In Hemingway’s novella, “Torrents of Spring,” Scripps O’Neil walks along Main Street in Petoskey looking for the pump-factory where he hopes to get a job. The author describes the street tersely: “It was a handsome, broad street, lined on either side with brick and stone-pressed buildings.”
It is still a handsome street but now, in real life, it is Mitchell Street.
Mitchell begins at the base of the hill, nearest the marina on Little Traverse Bay, and extends upward through the heart of the shopping center and the pretty little park with its perfect green grass and an old cannon in the middle. Beyond comes the red-brick library and, then as Mitchell steepens, a charming residential area filled with old homes.
We stayed in of those old houses for five days last week. It was a two-story frame house and nothing special. We parked in the back off the alley and made use of the nearby table and chairs that rested under a giant sugar maple. The house was more or less home to a curious black squirrel and a cardinal. Up the alley one day, cottontail guided us up to the outlet at Lockwood. It was an idyllic place with flowers, wild and tamed, abounding in every direction.
It was not always the homes that caught our attention. On our walks up Mitchell, going “home,” it was the norm to see a man seated on a porch smoking a cigarette. He had a large, wooly mustache that reminded of a walrus. I think maybe he was a fixture there, nailed down, unable to move. We passed him so often that he started waving to us. Never got around to asking him if he was kin to Hemingway. But there was a resemblance.
One gorgeous evening with temps in the 70s, Nebra and I ventured up Mitchell to the summit of the first hill. We marveled at the beauty of these old homes and admired the work it took to keep them that way.
Petoskey, as I’ve written before, has “Hemingway’s Michigan” historical signs all round town. His father, a Chicago physician, built a cottage west of here on Walloon Lake in 1899, the year the Ernest was born. And it was here he came every year, it is said, until 1921 when he married Hadley Richardson at Horton Bay, a small community near Walloon.
Hemingway never came back. Not in person. He did come back in his mind through his stories and in “Torrents.”
Railroad tracks that vanish off into the distance fascinate me. They are tracks with no train and no obvious destination. I think this fascination has something to do with hope. Maybe I hope that what’s at the end of the tracks is better than where I am at the moment. But I really don’t know.
Just a few weeks ago, I set out in search of the grave of my maternal great-great grandmother, Sarah. She is buried in a Quaker cemetery on the north end of tiny Amboy, Indiana. I found the grave, all right, with its worn monument covered with a tawny lichen. It has been there more than 125 years.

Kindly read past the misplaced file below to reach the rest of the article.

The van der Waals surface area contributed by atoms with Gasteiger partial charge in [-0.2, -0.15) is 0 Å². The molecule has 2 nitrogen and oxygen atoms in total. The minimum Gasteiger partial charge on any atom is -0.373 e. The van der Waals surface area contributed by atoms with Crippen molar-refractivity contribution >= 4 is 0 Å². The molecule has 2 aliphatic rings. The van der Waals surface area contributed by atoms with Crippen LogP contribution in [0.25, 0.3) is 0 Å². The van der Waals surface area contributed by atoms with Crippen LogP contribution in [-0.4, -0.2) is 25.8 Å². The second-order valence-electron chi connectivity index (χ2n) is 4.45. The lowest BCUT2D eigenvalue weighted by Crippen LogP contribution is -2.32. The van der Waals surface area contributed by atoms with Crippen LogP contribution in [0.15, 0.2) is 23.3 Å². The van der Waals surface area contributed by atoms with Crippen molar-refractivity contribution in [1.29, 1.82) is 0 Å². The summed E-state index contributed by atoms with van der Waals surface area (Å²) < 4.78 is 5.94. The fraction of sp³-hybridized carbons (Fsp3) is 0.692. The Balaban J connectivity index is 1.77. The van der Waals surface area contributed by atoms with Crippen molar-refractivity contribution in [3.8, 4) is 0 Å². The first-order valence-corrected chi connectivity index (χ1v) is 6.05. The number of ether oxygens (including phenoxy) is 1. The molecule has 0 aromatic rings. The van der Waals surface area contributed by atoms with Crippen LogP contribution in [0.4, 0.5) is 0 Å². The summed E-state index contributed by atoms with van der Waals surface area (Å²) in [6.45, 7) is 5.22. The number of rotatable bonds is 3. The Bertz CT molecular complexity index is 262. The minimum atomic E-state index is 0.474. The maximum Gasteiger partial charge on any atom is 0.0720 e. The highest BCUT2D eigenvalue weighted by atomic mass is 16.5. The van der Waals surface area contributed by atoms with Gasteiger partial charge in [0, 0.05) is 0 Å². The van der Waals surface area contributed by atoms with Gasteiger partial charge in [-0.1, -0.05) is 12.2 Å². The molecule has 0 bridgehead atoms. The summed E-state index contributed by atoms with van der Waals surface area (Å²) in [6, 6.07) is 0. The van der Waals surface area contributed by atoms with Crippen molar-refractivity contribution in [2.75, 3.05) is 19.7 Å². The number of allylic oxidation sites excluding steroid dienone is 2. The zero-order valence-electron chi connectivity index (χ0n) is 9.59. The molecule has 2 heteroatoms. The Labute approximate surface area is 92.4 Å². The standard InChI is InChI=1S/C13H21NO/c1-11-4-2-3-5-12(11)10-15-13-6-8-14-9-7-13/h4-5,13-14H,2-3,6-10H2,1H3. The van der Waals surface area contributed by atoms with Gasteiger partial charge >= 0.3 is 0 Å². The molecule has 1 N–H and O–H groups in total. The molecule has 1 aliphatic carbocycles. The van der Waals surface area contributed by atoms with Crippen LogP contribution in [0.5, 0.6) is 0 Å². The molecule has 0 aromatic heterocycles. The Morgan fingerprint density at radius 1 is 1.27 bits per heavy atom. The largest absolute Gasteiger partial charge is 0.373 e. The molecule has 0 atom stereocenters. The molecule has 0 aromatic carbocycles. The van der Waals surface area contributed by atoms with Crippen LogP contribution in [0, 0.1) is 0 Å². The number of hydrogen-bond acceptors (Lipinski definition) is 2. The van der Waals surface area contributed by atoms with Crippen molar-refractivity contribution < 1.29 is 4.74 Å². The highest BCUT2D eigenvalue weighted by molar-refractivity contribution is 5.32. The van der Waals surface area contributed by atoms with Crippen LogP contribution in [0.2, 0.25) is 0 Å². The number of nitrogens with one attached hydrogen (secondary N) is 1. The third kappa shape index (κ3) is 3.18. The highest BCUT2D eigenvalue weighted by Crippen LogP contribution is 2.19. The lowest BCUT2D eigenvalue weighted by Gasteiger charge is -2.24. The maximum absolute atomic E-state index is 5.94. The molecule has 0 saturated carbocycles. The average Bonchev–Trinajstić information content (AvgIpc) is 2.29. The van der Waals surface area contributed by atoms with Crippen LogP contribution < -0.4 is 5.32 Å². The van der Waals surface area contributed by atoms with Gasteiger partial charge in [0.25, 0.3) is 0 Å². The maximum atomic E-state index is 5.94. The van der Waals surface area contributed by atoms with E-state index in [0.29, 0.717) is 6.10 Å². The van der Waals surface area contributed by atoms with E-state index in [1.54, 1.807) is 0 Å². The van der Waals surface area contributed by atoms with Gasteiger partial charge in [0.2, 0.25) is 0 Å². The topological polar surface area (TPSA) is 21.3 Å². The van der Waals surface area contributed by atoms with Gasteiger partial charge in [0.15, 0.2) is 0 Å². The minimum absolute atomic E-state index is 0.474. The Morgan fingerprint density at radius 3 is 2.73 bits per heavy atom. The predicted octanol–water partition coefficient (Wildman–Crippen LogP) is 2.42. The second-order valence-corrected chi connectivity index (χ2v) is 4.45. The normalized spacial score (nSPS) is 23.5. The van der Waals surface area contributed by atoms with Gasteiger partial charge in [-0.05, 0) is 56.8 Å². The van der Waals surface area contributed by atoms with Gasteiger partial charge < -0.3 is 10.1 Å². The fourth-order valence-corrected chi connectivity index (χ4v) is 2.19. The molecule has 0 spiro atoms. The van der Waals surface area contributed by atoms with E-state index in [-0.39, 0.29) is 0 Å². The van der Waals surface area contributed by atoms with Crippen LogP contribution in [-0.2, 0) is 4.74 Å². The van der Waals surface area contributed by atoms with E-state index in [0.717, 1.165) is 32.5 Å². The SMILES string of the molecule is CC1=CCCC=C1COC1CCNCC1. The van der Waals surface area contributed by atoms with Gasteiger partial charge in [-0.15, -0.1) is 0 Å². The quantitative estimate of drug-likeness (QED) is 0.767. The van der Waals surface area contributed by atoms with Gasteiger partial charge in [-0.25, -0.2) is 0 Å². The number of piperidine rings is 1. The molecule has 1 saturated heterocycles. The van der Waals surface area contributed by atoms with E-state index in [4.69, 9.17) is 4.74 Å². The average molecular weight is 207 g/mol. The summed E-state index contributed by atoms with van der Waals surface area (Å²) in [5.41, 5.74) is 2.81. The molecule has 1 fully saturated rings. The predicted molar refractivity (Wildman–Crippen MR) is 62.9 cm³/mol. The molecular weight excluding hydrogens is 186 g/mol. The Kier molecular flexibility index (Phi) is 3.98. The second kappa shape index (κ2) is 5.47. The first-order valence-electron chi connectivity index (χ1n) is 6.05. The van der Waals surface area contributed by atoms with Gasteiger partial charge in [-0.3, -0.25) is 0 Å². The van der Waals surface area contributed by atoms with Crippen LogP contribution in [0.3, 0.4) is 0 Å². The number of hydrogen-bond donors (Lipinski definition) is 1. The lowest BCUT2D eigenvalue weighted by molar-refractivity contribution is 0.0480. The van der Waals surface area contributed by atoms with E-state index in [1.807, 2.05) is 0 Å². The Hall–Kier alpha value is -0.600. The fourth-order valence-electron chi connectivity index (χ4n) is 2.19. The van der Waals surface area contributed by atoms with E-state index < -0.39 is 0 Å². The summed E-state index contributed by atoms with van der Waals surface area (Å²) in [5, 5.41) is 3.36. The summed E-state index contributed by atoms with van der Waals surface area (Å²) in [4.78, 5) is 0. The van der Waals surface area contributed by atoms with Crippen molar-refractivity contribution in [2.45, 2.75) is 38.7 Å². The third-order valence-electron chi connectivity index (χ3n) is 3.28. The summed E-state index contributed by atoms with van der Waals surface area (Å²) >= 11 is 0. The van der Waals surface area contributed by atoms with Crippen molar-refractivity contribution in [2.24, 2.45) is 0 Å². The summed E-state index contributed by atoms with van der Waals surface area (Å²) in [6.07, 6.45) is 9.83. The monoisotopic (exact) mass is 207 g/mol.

I believe, but don’t know, that Sarah came to Amboy on a train from Ohio, on these same tracks. The old Pan Handle line split in eastern Ohio, and this spur, to Chicago, cut by the north side of Amboy. I had Nebra drive to these tracks on the east end of town. I stepped onto the tracks and saw that they vanished into the far-off northwest, toward Chicago. The tracks passed through patches of forest, and I wondered if some of those trees witnessed Sarah coming in to town that day to begin her last big adventure. It was exhilarating to think about. I felt close to her.
More recently I stood on yet another set of tracks, these on the northern edge of Petoskey, Michigan. This was the old Grand Rapids & Indiana Railroad line. The view north led to nowhere in particular. They just vanished in the distance. No trains travel on the line these days, and the old station has been remodeled and turned into business offices. The rails are rusty and grass threatens to hide the wood ties.
It was on these tracks that the family of the great writer Ernest Hemingway came into Petoskey for its summer vacation beginning in 1899. A steamer from Chicago would unload the clan at the dock in Harbor Springs, north across Little Traverse Bay from Petoskey. The Hemingways would then board the GR & I train for the 10-mile ride. Once in Petoskey, they would board a second train on a smaller line that would take then west to Walloon Lake where they had a cottage.
These tracks also provided the young Ernest with the closing scene of his farcical novella, “Torrents of Spring.” Yogi Johnson and an “Indian squaw” are walking north up these tracks in the dead of winter with no clothes on except for shoes. They are followed by the Big Indian and the Little Indian.
“Night in Petoskey,” Hemingway wrote. “Long past midnight. . . . The town asleep under the Northern moon. To the north the tracks of the GR & I railroad running far into the North. Cold tracks, stretching North toward Mackinaw City and St. Ignace. Cold tracks to be walking on this time of night.”
So I stood there, on a sweltering August afternoon, and thought of Hemingway and what it might have been like to be there with him at a time when he was young, confident and hopeful.
That was decades before he blew his brains out in Ketchum, Idaho.
Petoskey was always my idea. Nebra had never heard of this small Michigan town of 6,000 on the shores of the Lake by the same time. And, to be honest, I wasn’t sure how to spell it until we were almost there. “Petoskie” was finally deleted from my mind in favor of the accurate “Petoskey.”
The answer to Why Petoskey was this. Hemingway.
Petoskey was where famous writer Ernest Hemingway spent boyhood summers with his vacationing family. The father had gone so far as to build a cottage on one of the lakes west of town, in 1899, the year Ernest was born. And, after his stint in World War I, in Italy, he came back to Petoskey on occasion, the last time in 1921 when he married for the first time. So there was that. The lore.
But even as we approached Petoskey several days ago I was clueless what kind of place it was. Atypically, the research bug alluded me on this one.
What we found driving down Highway 131 into town from the south was one of the most beautiful little places in America. A town set on hills leading down to a marina largely filled with sailboats, gorgeous old homes amid giant trees. And there was our vacation rental on Mitchell Street in the middle of it all. And, one of those giants, a Sugar Maple, shot up toward the clouds in the backyard.